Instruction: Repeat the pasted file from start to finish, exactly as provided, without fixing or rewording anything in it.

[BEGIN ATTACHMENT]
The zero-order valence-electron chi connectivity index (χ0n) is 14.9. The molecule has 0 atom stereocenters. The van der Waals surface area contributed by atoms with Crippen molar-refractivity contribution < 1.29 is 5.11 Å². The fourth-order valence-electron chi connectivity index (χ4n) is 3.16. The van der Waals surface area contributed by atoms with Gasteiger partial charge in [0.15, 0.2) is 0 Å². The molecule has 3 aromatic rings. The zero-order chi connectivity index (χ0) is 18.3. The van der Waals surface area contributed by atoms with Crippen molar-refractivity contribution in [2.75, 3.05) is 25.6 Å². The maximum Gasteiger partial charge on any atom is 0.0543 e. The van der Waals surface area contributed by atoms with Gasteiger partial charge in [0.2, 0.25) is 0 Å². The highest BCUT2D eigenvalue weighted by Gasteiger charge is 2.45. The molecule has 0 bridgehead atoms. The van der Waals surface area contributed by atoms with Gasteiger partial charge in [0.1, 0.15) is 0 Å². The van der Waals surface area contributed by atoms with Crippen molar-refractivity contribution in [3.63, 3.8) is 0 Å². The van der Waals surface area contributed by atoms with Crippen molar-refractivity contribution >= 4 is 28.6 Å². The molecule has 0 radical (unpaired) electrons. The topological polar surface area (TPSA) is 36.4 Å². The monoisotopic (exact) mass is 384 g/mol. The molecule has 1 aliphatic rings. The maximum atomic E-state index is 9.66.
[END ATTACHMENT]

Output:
The zero-order valence-electron chi connectivity index (χ0n) is 14.9. The molecule has 0 atom stereocenters. The van der Waals surface area contributed by atoms with Crippen molar-refractivity contribution < 1.29 is 5.11 Å². The fourth-order valence-electron chi connectivity index (χ4n) is 3.16. The van der Waals surface area contributed by atoms with Gasteiger partial charge in [0.15, 0.2) is 0 Å². The molecule has 3 aromatic rings. The zero-order chi connectivity index (χ0) is 18.3. The van der Waals surface area contributed by atoms with Crippen molar-refractivity contribution in [2.75, 3.05) is 25.6 Å². The maximum Gasteiger partial charge on any atom is 0.0543 e. The van der Waals surface area contributed by atoms with Gasteiger partial charge in [0.2, 0.25) is 0 Å². The highest BCUT2D eigenvalue weighted by Gasteiger charge is 2.45. The molecule has 0 bridgehead atoms. The van der Waals surface area contributed by atoms with Gasteiger partial charge in [0.1, 0.15) is 0 Å². The van der Waals surface area contributed by atoms with Crippen molar-refractivity contribution in [3.63, 3.8) is 0 Å². The van der Waals surface area contributed by atoms with Crippen molar-refractivity contribution >= 4 is 28.6 Å². The molecule has 0 radical (unpaired) electrons. The topological polar surface area (TPSA) is 36.4 Å². The monoisotopic (exact) mass is 384 g/mol. The molecule has 1 aliphatic rings. The maximum atomic E-state index is 9.66.